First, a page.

Legislative Assembly for the ACT: 2008 Week 09 Hansard (Thursday, 21 August 2008) . . Page.. 3558 ..
The transfer of responsibility for credit to the Commonwealth means that the ACT Government will not be able to present legislation regarding this type of lending. It is anticipated that the work undertaken on the bill will underpin the transfer of responsibility for finance brokers to the Commonwealth.
Mental health—enduring power of agreement
(Question No 2082)
Dr Foskey asked the Attorney-General, upon notice, on 17 June 2008:
Does the Enduring Power of Attorney discriminate against people with a mental illness with regards to treatment; if so, are there any plans to change this legislation.
Mr Corbell: The answer to the member’s question is as follows:
I believe what the Member wants to know is whether the Powers of Attorney Act 2006, which provides for making an enduring power of attorney, discriminates against people with a mental illness in relation to treatment. The answer is ‘no’.
The Powers of Attorney Act provides for ‘special health care matters’ in relation to which an attorney, appointed under an enduring power of attorney, cannot make a decision. Treatment for mental illness is a ‘special health care matter’. This is not discriminatory against people with mental illness, but it reflects the protection provided to patients by the Mental Health (Treatment and Care) Act 1994, which empowers the Mental Health Tribunal to make orders relating to treatment of people with mental illness. Section 143 of the Mental Health (Treatment and Care) Act 1994 provides that, despite any thing in the Powers of Attorney Act 2006, or in a power of attorney, an appointed attorney is not entitled to give consent to treatment for mental illness. This is also reflected in section 7B(e) of the Guardianship and Management of Property Act 1991, under which a guardian is prohibited from giving consent for a ‘prescribed medical procedure’ which includes treatment for mental illness, electroconvulsive therapy or psychiatric surgery.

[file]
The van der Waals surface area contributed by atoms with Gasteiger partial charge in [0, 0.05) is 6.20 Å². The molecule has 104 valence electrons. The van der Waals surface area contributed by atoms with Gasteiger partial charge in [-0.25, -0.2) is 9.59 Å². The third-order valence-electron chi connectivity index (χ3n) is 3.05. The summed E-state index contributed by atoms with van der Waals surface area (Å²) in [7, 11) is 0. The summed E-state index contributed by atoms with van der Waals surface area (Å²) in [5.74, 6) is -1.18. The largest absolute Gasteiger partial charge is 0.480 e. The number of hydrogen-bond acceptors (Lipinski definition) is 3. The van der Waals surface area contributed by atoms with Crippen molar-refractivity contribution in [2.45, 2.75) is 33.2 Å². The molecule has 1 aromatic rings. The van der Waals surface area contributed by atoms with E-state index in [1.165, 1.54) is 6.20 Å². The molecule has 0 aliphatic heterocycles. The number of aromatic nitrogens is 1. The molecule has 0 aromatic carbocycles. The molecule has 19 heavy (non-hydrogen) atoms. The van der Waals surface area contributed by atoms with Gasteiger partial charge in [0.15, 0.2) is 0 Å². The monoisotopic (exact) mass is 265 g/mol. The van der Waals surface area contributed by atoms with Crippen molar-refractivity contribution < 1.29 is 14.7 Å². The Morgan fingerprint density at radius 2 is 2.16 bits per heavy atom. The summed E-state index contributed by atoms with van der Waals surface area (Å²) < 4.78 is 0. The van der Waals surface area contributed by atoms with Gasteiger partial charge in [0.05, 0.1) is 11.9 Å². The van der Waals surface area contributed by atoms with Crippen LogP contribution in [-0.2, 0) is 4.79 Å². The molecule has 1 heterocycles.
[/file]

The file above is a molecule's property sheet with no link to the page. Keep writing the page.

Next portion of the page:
Neither the relevant legislation nor the making of an enduring power of attorney discriminates against people with a mental illness in relation to treatment. They are designed to operate, and do operate, as a protection for those people by ensuring that decisions are made by the appropriate entity. I should note that an attorney appointed under an enduring power of attorney may act for health care matters, but not for ‘special health care matters’, only where the principal (that is, the appointer) has impaired decision-making capacity. Further, not everyone with mental illness has impaired decision-making capacity.
(Question No 2100)
Mr Mulcahy asked the Attorney-General, upon notice, on 25 June 2008:
(1) In relation to payments and offers for payment for wrongful conviction under section 23 of the Human Rights Act 2004, who, or what body, within the Government will determine the amount of compensation offered to a person who has been wrongfully convicted;